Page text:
How To Survive On A Single Income

2017-03-28   minute read

Debt Solutions

Lifestyle Debt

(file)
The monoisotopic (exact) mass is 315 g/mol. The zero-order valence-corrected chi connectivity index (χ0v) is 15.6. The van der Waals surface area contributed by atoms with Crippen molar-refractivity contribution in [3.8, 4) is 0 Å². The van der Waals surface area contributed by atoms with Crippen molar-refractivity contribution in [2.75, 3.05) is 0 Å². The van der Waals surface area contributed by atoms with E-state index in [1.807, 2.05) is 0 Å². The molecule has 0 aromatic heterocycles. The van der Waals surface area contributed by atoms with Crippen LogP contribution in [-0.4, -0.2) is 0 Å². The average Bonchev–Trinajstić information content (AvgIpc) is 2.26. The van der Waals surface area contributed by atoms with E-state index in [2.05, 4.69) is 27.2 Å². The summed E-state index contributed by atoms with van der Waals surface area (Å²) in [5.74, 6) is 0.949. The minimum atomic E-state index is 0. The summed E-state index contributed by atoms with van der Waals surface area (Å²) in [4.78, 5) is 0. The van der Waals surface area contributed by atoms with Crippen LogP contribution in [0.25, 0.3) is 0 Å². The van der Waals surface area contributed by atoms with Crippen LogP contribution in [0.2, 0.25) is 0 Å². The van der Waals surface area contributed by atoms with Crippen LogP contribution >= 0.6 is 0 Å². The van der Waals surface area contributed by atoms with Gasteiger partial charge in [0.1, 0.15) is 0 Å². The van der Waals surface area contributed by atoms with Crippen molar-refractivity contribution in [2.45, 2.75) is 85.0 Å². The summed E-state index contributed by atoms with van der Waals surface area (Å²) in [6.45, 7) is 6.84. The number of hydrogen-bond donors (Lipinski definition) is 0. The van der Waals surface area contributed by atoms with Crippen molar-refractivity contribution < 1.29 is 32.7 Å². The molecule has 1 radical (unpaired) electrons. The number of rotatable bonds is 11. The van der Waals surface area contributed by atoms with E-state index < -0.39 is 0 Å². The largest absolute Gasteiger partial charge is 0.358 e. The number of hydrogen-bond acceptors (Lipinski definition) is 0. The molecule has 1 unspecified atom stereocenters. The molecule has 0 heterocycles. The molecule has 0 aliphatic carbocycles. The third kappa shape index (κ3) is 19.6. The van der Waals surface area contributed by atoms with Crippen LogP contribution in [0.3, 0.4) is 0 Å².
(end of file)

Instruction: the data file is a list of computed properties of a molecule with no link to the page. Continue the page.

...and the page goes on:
​ ​​​With a wavering Canadian economy and unemployment continuing to roll through several Canadian provinces, thousands of households have found themselves struggling to make it from one financial obligation to the next. This is especially true for single income families. If you are one of thousands of families performing the financial balancing act of trying to get by on a single income, it can be difficult to make financial goals beyond your next payment. The good news is, with a lot of planning and a little bit of compromise, you can build towards a strong financial future. Here are four tips to consider:​ Budget​​​ The first step in taking control of your finances is to create a detailed budget. A budget will give you a full understanding of how much income is coming in and where your money is going so you can adjust your spending to best meet your needs and goals. If you don’t have a budget, set up a system to track your spending. This will help you base your budget on realistic expenses rather than ‘guestimates.’ The most important thing about creating a budget however, is sticking to it! Have a savings account (for emergency and / or financial goals) One way to save money is to set up an automatic transfer on payday so that a pre-determined amount of money goes directly into a hard to access savings account before you get a chance to spend it. Having the funds to help you through a financial emergency, , a new appliance or a family vacation without going into debt will help reduce your stress. Live within your means Be honest with yourself about what you can afford. Don’t go into debt buying a brand new car, going on a shopping spree or racking up bills on a credit card. A credit card shouldn’t be used as a tool to help finance a life you can't afford. When you splurge on credit, it becomes very difficult to turn back. Credit cards aren't a substitute for saving and budgeting. Try to pay for everything with cash instead of credit. If you don’t have the cash, you may have to compromise and go without until you can save the money you need or re-arrange your plans to accommodate your financial situation. In order to ‘live within your means’ it is especially important to understand the difference between needs and wants. Cut down on expenses (and/or non-necessities) Look over your expenses to see what you could do without - for some it may be cable, for others it may be gym memberships. Some of the luxuries of a two-income family probably won’t fit into a single-income budget. Brewing coffee at home rather than stopping each day, basic cell-phone plans rather than expensive ones and eating in rather than frequent dinners out will all be more in line with a single income. Other examples may be:Reduce water and hydro consumption;Use public transit or carpool as much as possible, and / or consolidate errands to reduce travel time;Borrow books from the library;Stop or reduce smoking;Swap services with friends or neighbours (such as babysitting);Move to a less expensive area or housing;Pay utility bills and credit cards on time and in full each month to avoid interest charges and / or late payment fees;Don’t bounce cheques​ These tips may at first come across as limitations, depriving you of ‘fun.’ However, your spending plan (budget) will allow you to live within your means, avoid the stress of money troubles and in the end, give you the freedom to make smart choices with the money you have as you plan for the future. Karen Miller is a Licensed Insolvency Trustee within our Barrie location. To learn more about how MNP Debt can help you, contact our local offices at 705.722.6398.

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